As the Dragon’s pressurized cargo hold is unloaded, the astronauts will re-pack it with 1.5 tons of no-longer needed gear, failed components and experiment samples that are needed by scientists back on Earth.
The return manifest includes 209 pounds of crew equipment; 1,455 pounds of science gear, including a Glacier freezer and cold bags loaded with experiment samples; and 884 pounds of space station hardware.
“SpaceX 2 is a really important mission for us because the cargo that goes to and from the space station is key to completing our research mission,” said space station Program Scientist Julie Robinson. “There’ll be about 330 kilograms of supplies for research and experiments that go up on the flight and about 571 kg that come down.
“And it covers all the broad disciplines of research that we do on the space station, including human research, biology and biotechnology, physical sciences, and education activities. And all of these supplies go to support the over 200 investigations that are active on the space station today.”
The SpaceX Dragon capsule is the only space station cargo craft designed to bring cargo back to Earth, a critical capability that was lost when NASA’s space shuttle fleet was retired in 2011.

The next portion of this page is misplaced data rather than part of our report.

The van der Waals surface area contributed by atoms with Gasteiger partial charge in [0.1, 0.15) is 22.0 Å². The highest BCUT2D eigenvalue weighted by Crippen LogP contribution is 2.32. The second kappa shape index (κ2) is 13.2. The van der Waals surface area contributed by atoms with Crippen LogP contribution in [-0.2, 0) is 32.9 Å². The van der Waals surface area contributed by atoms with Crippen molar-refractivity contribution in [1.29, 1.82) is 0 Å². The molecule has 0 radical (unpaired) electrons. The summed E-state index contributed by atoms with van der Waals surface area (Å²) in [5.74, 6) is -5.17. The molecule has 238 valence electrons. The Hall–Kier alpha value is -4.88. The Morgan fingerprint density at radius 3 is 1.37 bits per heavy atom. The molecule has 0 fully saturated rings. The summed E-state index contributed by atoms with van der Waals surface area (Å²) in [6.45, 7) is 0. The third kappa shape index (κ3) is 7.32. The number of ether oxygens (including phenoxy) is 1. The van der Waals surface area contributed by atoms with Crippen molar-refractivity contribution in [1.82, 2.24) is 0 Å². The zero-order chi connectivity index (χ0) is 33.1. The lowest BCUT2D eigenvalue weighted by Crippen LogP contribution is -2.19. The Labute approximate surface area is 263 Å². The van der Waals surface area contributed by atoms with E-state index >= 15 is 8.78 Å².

The manned Russian Soyuz spacecraft that carry three-person crews to and from the space station can only bring back a few hundred pounds of cargo. All other station vehicles — unmanned Russian Progress supply ships and European and Japanese cargo craft — burn up during re-entry.
In 2006, anticipating the space shuttle’s retirement, NASA announced a new program to develop unmanned cargo craft that would be procured by the government on a commercial basis. NASA eventually awarded two major contracts.
SpaceX, short for Space Exploration Technologies, holds a $1.6 billion contract to provide 12 cargo flights to the station for delivery of more than 44,000 pounds of equipment and supplies. Friday’s launch marks the second operational resupply mission following a pair of successful test flights.
Orbital Sciences of MacLean, VA, holds a contract valued at $1.9 billion for eight cargo flights to the station. Another $288 million was budgeted for development and at least one test flight. An initial demonstration mission is expected later this year.